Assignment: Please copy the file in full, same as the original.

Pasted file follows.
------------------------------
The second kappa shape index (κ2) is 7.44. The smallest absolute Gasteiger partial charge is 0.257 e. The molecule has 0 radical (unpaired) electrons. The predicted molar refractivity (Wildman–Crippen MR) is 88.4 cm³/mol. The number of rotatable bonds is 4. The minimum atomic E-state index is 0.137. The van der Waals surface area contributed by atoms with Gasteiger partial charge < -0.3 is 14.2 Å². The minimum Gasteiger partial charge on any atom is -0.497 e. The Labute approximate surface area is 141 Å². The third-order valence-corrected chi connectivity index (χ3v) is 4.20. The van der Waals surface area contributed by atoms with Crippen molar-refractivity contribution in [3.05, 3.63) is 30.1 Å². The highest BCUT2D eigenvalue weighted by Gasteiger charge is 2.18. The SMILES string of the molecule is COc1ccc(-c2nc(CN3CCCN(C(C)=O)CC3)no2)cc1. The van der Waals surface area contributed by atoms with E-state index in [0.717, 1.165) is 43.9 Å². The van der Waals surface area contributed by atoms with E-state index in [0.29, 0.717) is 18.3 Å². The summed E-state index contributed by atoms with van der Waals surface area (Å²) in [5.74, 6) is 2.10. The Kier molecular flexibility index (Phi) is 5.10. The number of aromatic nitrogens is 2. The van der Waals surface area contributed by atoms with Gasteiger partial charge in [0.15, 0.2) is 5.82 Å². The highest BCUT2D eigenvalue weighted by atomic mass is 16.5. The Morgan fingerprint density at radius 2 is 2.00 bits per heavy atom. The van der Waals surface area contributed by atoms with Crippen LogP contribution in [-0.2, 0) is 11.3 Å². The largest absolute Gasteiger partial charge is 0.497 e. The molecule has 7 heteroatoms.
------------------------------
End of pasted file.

The second kappa shape index (κ2) is 7.44. The smallest absolute Gasteiger partial charge is 0.257 e. The molecule has 0 radical (unpaired) electrons. The predicted molar refractivity (Wildman–Crippen MR) is 88.4 cm³/mol. The number of rotatable bonds is 4. The minimum atomic E-state index is 0.137. The van der Waals surface area contributed by atoms with Gasteiger partial charge < -0.3 is 14.2 Å². The minimum Gasteiger partial charge on any atom is -0.497 e. The Labute approximate surface area is 141 Å². The third-order valence-corrected chi connectivity index (χ3v) is 4.20. The van der Waals surface area contributed by atoms with Crippen molar-refractivity contribution in [3.05, 3.63) is 30.1 Å². The highest BCUT2D eigenvalue weighted by Gasteiger charge is 2.18. The SMILES string of the molecule is COc1ccc(-c2nc(CN3CCCN(C(C)=O)CC3)no2)cc1. The van der Waals surface area contributed by atoms with E-state index in [0.717, 1.165) is 43.9 Å². The van der Waals surface area contributed by atoms with E-state index in [0.29, 0.717) is 18.3 Å². The summed E-state index contributed by atoms with van der Waals surface area (Å²) in [5.74, 6) is 2.10. The Kier molecular flexibility index (Phi) is 5.10. The number of aromatic nitrogens is 2. The van der Waals surface area contributed by atoms with Gasteiger partial charge in [0.15, 0.2) is 5.82 Å². The highest BCUT2D eigenvalue weighted by atomic mass is 16.5. The Morgan fingerprint density at radius 2 is 2.00 bits per heavy atom. The van der Waals surface area contributed by atoms with Crippen LogP contribution in [-0.2, 0) is 11.3 Å². The largest absolute Gasteiger partial charge is 0.497 e. The molecule has 7 heteroatoms.